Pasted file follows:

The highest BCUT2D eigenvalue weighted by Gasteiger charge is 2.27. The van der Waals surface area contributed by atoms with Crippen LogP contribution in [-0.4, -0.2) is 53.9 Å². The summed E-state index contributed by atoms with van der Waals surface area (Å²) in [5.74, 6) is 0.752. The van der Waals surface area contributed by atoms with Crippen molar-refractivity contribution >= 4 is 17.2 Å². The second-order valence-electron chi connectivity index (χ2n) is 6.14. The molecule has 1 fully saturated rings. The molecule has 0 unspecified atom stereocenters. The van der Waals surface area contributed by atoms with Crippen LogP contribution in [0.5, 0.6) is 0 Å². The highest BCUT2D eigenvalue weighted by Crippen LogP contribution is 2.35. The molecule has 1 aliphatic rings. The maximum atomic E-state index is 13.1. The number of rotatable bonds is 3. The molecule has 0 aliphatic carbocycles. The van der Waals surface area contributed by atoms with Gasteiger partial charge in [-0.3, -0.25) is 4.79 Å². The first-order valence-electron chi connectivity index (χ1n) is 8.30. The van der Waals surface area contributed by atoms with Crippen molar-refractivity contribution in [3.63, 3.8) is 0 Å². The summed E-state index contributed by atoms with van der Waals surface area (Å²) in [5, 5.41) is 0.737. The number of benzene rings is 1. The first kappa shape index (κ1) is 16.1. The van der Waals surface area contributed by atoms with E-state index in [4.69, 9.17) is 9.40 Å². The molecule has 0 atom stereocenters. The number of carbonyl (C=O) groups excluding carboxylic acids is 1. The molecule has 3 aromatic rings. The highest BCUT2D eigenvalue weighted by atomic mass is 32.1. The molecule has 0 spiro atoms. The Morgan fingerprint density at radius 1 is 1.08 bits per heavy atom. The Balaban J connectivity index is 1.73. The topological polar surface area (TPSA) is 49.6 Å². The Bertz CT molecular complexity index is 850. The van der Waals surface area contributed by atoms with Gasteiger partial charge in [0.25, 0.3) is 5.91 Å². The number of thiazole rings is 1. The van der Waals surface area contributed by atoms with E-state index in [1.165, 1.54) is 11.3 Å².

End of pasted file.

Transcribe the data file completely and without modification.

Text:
The highest BCUT2D eigenvalue weighted by Gasteiger charge is 2.27. The van der Waals surface area contributed by atoms with Crippen LogP contribution in [-0.4, -0.2) is 53.9 Å². The summed E-state index contributed by atoms with van der Waals surface area (Å²) in [5.74, 6) is 0.752. The van der Waals surface area contributed by atoms with Crippen molar-refractivity contribution >= 4 is 17.2 Å². The second-order valence-electron chi connectivity index (χ2n) is 6.14. The molecule has 1 fully saturated rings. The molecule has 0 unspecified atom stereocenters. The van der Waals surface area contributed by atoms with Crippen LogP contribution in [0.5, 0.6) is 0 Å². The highest BCUT2D eigenvalue weighted by Crippen LogP contribution is 2.35. The molecule has 1 aliphatic rings. The maximum atomic E-state index is 13.1. The number of rotatable bonds is 3. The molecule has 0 aliphatic carbocycles. The van der Waals surface area contributed by atoms with Gasteiger partial charge in [-0.3, -0.25) is 4.79 Å². The first-order valence-electron chi connectivity index (χ1n) is 8.30. The van der Waals surface area contributed by atoms with Crippen molar-refractivity contribution in [3.63, 3.8) is 0 Å². The summed E-state index contributed by atoms with van der Waals surface area (Å²) in [5, 5.41) is 0.737. The number of benzene rings is 1. The first kappa shape index (κ1) is 16.1. The van der Waals surface area contributed by atoms with E-state index in [4.69, 9.17) is 9.40 Å². The molecule has 0 atom stereocenters. The number of carbonyl (C=O) groups excluding carboxylic acids is 1. The molecule has 3 aromatic rings. The highest BCUT2D eigenvalue weighted by atomic mass is 32.1. The molecule has 0 spiro atoms. The Morgan fingerprint density at radius 1 is 1.08 bits per heavy atom. The Balaban J connectivity index is 1.73. The topological polar surface area (TPSA) is 49.6 Å². The Bertz CT molecular complexity index is 850. The van der Waals surface area contributed by atoms with Gasteiger partial charge in [0.25, 0.3) is 5.91 Å². The number of thiazole rings is 1. The van der Waals surface area contributed by atoms with E-state index in [1.165, 1.54) is 11.3 Å².